Julian Assange wins his appeal against extradition to the United States

 The first step of Julian Assange's appeal to the Supreme Court against his extradition to the United States has been won.

Following WikiLeaks' publishing of hundreds of thousands of secret papers connected to the Afghanistan and Iraq conflicts, Assange, 50, is wanted in the United States for an alleged conspiracy to obtain and divulge national defense material.

The US government won its High Court case to overturn a previous judgement that Assange should not be extradited owing to a real and "oppressive" danger of suicide in December of last year.

Stella Moris, Assange's fiancee, called the judgment "dangerous and foolish," and said Assange's attorneys planned to appeal to the Supreme Court.

"As long as this lawsuit isn't withdrawn, as long as Julian isn't freed, Julian continues to suffer," she said outside the Royal Courts of Justice.

"He has been in Belmarsh jail for about three years, and he is suffering greatly, day after day, week after week, year after year." Julian must be let free, and we are hopeful that this will happen soon."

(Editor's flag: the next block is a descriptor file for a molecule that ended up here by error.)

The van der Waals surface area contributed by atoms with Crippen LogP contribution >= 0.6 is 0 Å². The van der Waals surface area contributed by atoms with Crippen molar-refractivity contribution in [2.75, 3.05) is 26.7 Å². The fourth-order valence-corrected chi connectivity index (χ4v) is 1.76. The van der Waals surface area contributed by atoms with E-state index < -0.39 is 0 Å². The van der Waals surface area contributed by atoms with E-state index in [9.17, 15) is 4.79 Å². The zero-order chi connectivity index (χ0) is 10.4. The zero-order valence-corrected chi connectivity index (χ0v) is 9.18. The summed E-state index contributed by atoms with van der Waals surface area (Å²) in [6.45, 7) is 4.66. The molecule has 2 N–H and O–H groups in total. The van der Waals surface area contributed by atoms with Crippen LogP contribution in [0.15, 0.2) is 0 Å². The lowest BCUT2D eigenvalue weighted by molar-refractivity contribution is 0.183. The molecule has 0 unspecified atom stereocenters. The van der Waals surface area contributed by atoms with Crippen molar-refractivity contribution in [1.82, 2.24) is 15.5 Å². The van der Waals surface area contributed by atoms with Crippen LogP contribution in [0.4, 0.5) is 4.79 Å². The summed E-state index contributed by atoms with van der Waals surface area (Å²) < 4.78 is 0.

Assange's lawyers, Birnberg Peirce Solicitors, have stated that the case involved "serious and crucial" legal problems, including a "dependence" on US promises regarding the jail conditions he would experience if extradited.

On Monday, two senior judges ruled there was a point of law, but denied him permission for the appeal.

However, Lord Chief Justice Lord Burnett, who was sitting alongside Lord Justice Holroyde, said Assange might take his case to the Supreme Court.

Lord Burnett requested that the Supreme Court "take efforts to expedite consideration" of any appeal application.

The attorneys for Assange now have 14 days to file an application with the Supreme Court.

Lord Burnett stated on Monday that the point of law was about the situations in which a nation can provide assurances to an appellate court that were not provided at the time of the initial extradition.

"Despite the fact that the law in this area has long been decided," he said, "it does not appear that the Supreme Court has reviewed the issue."

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